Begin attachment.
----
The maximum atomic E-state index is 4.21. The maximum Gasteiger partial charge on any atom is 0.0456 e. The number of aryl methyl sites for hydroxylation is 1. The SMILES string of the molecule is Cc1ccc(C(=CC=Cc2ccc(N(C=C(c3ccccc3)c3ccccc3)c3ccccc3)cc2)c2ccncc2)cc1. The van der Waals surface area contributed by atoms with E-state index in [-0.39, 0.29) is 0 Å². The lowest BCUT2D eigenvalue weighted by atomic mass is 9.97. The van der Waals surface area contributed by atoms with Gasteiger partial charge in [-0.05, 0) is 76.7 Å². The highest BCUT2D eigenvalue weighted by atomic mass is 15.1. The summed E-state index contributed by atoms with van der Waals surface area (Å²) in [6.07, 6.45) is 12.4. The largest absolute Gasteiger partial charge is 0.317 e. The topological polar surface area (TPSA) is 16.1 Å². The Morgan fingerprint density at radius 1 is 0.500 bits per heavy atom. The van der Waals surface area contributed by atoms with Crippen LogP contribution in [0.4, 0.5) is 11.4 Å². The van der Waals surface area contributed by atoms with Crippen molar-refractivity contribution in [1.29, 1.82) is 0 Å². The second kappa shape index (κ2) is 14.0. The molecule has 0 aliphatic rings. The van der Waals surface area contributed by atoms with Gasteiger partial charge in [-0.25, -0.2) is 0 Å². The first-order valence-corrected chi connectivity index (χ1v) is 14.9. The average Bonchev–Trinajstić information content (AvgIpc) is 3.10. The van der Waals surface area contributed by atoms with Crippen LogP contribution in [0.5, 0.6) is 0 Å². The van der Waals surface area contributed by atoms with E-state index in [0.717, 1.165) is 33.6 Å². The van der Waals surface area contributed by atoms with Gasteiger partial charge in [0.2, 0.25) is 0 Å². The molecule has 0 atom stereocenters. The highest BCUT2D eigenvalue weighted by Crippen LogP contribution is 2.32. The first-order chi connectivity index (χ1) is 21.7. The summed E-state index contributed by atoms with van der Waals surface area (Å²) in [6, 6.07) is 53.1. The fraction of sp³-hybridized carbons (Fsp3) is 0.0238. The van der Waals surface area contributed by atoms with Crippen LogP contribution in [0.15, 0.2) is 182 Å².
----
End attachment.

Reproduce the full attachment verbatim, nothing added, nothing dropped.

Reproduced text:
The maximum atomic E-state index is 4.21. The maximum Gasteiger partial charge on any atom is 0.0456 e. The number of aryl methyl sites for hydroxylation is 1. The SMILES string of the molecule is Cc1ccc(C(=CC=Cc2ccc(N(C=C(c3ccccc3)c3ccccc3)c3ccccc3)cc2)c2ccncc2)cc1. The van der Waals surface area contributed by atoms with E-state index in [-0.39, 0.29) is 0 Å². The lowest BCUT2D eigenvalue weighted by atomic mass is 9.97. The van der Waals surface area contributed by atoms with Gasteiger partial charge in [-0.05, 0) is 76.7 Å². The highest BCUT2D eigenvalue weighted by atomic mass is 15.1. The summed E-state index contributed by atoms with van der Waals surface area (Å²) in [6.07, 6.45) is 12.4. The largest absolute Gasteiger partial charge is 0.317 e. The topological polar surface area (TPSA) is 16.1 Å². The Morgan fingerprint density at radius 1 is 0.500 bits per heavy atom. The van der Waals surface area contributed by atoms with Crippen LogP contribution in [0.4, 0.5) is 11.4 Å². The van der Waals surface area contributed by atoms with Crippen molar-refractivity contribution in [1.29, 1.82) is 0 Å². The second kappa shape index (κ2) is 14.0. The molecule has 0 aliphatic rings. The van der Waals surface area contributed by atoms with Gasteiger partial charge in [-0.25, -0.2) is 0 Å². The first-order valence-corrected chi connectivity index (χ1v) is 14.9. The average Bonchev–Trinajstić information content (AvgIpc) is 3.10. The van der Waals surface area contributed by atoms with Crippen LogP contribution in [0.5, 0.6) is 0 Å². The van der Waals surface area contributed by atoms with E-state index in [0.717, 1.165) is 33.6 Å². The van der Waals surface area contributed by atoms with Gasteiger partial charge in [0.2, 0.25) is 0 Å². The molecule has 0 atom stereocenters. The highest BCUT2D eigenvalue weighted by Crippen LogP contribution is 2.32. The first-order chi connectivity index (χ1) is 21.7. The summed E-state index contributed by atoms with van der Waals surface area (Å²) in [6, 6.07) is 53.1. The fraction of sp³-hybridized carbons (Fsp3) is 0.0238. The van der Waals surface area contributed by atoms with Crippen LogP contribution in [0.15, 0.2) is 182 Å².